- Production version of edgy concept unveiled
- Available with 63 and 87kWh battery packs
- Nissan says it has up to 500 kilometres of range
Nissan's second full-electric car has been unveiled. The new Ariya features concept car looks and is massive technological leap over the Leaf, thanks to an all-new platform, which will be shared with Joint Venture partners, Renault and Mitsubishi.
The concept, which was revealed at the 2019 Tokyo motor show, was praised for its cutting-edge design – and it looks to have made it largely intact for the 2021 production version. You can see for yourself by scrolling through the gallery above. Top line is that it will be offered in two- and four-wheel drive form with two different battery packs, and a number of power outputs. Nissan says it has a 500 kilometre range in WLTP testing.
Future electric cars
Unlike the Leaf which has effectively stood on its own, the Ariya uses a scalable platform optimised specifically for electric cars. Without the need to house an internal combustion engine, passenger space is elongated and the cockpit floor can be flat, with the batteries packed underneath.
63 and 87kWh battery packs, two- or four-wheel drive
The twin electric motor, all-wheel-drive Ariya models will feature Nissan’s most advanced all-wheel control technology, e-4orce. It has four-wheel drive and control, and Nissan says that it features a torque split system that mirrors the GT-R's set-up. If that's the case, we can't wait to try it – and see how it compares with Tesla's Track Model as featured on the Model 3.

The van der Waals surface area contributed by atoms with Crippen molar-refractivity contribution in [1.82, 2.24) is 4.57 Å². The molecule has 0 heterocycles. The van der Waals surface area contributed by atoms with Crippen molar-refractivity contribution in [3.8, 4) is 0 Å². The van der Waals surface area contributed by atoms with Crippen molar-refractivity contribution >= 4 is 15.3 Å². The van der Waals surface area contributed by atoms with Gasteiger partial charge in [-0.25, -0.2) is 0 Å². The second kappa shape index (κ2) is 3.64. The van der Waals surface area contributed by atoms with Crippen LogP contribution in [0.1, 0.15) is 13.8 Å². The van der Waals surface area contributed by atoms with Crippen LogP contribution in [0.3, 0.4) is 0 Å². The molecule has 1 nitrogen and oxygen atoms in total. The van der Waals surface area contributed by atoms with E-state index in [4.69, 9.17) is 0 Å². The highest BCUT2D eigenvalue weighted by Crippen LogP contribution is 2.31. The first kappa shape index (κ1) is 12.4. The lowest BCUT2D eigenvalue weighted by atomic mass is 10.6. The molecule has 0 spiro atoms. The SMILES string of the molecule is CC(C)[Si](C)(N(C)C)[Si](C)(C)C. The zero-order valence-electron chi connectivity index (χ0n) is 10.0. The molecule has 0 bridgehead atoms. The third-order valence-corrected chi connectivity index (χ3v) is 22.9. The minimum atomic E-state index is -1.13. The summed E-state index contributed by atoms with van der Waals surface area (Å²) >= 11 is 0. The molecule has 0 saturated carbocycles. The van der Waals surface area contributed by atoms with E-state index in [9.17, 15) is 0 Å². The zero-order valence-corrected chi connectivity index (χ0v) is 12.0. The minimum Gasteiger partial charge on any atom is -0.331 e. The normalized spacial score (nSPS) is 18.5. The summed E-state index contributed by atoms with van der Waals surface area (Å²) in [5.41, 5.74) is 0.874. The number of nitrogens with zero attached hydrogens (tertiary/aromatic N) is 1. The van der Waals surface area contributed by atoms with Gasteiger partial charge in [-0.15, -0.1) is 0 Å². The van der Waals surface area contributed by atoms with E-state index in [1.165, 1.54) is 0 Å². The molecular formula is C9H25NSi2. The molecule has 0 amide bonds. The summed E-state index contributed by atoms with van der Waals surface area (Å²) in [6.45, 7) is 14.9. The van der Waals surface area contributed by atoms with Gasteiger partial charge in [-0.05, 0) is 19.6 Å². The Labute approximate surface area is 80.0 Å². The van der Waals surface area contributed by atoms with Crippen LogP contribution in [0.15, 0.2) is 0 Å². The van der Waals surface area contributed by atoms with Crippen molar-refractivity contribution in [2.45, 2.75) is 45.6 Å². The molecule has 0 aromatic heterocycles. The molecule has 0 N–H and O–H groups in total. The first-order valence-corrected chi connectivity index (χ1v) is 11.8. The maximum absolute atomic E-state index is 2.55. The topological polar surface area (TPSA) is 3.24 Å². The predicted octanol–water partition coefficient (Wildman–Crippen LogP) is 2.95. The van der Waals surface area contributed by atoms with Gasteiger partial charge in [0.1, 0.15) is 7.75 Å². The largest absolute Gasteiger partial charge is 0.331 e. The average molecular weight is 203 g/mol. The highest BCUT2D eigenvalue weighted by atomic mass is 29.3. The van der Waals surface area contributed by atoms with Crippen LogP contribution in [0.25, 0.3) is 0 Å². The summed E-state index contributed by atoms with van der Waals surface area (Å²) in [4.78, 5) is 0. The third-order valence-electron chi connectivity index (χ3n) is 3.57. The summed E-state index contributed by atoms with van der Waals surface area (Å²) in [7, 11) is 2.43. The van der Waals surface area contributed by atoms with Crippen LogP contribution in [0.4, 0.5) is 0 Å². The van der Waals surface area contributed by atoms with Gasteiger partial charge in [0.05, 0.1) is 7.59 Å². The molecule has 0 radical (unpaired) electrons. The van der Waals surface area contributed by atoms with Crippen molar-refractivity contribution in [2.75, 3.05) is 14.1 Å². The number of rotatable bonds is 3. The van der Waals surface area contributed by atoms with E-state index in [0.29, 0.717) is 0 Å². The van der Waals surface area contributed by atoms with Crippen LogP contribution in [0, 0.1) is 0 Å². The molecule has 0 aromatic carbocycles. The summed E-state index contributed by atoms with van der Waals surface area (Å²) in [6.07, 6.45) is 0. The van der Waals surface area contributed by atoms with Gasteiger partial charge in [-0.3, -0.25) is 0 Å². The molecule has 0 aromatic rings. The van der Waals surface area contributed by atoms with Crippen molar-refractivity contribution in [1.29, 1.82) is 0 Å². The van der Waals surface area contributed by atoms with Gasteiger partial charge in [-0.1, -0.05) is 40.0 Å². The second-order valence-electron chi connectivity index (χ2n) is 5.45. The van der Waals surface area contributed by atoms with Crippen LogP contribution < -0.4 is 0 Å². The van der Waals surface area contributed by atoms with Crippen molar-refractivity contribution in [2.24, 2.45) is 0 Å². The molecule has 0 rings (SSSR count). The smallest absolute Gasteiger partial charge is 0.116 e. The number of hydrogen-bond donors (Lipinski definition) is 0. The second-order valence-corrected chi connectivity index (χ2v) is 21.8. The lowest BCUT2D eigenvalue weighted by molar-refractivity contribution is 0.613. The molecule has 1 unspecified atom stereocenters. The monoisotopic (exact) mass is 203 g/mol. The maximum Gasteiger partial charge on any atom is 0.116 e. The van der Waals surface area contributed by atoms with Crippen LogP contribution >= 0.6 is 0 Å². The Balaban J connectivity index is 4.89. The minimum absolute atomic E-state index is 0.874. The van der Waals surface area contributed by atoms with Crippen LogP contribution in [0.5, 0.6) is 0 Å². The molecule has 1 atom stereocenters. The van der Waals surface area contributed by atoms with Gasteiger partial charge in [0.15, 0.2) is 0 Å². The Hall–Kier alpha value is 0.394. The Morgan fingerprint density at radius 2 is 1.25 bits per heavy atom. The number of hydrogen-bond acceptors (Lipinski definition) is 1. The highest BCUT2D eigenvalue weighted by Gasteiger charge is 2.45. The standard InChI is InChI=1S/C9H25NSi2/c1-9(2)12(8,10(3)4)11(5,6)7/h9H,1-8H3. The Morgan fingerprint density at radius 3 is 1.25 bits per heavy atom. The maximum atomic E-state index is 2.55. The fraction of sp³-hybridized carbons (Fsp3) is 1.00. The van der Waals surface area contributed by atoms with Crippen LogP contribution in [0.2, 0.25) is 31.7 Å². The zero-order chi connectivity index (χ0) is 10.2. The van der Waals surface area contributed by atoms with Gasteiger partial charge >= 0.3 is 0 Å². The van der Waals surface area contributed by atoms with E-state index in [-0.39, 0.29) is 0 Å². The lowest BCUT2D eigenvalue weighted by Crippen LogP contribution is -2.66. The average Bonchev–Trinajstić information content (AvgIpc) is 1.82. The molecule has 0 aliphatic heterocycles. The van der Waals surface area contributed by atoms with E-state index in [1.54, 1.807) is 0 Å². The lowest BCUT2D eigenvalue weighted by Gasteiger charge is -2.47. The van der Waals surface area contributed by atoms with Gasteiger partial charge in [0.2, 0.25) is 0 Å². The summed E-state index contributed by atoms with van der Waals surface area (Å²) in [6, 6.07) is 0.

The Ariya will be offered in 63kWh two- and four-wheel-drive forms, as well as a more powerful 87kWh model (front- and four-wheel drive). Top of the range will be the Ariya e-4orce 87kWh Performance, which combines the higher power drivetrain with the usual upgrades you'd expect in a range-topping EV.
Speaking of performance, Nissan says the 0-100 km/h time ranges between 7.6 seconds (for the two-wheel drive Ariya 63kWh) and 5.1 seconds for the 87kWh Performance model. Maximum speed ranges between 160 km/h and 200 km/h – hardly enough to trouble a Tesla Model 3. As for weight, it comes in at a EV-typical 1800-2300kg.
Nissan Ariya CCS charging system
The Ariya gets a Combined Charging System (CCS) connector for the European market. Charging tech includes a battery thermal control feature for its liquid-cooled battery and the Ariya 63kWh versions have a 7.4kW charger for domestic use. The 87kWh version can support a 22kW three-phase charger for home charging – as long as your home does. For those using public chargers, the good news is that it supports rapid charging up to 130kW.
The Ariya is a handsome thing with clean surfaces and a striking graphical face, including ‘boomerang’ LED lights and a closed off grille for aerodynamic reasons.
“Electric power is this clean powerful energy, so we wanted to echo that was clean powerful surface,” Giovanny Arroba, Nissan’s EV Design Director told WhichCar.
Indeed, the overall teardrop shape looks honed in the wind tunnel, to boost range. Air intakes at the front of the Ariya also create ‘air curtains’ which help keep air attached to the side of the car.
“We wanted to express the technology that we're bringing to market, this kind of democratisation of electric and technology, which we call intelligent mobility design,” said Arroba.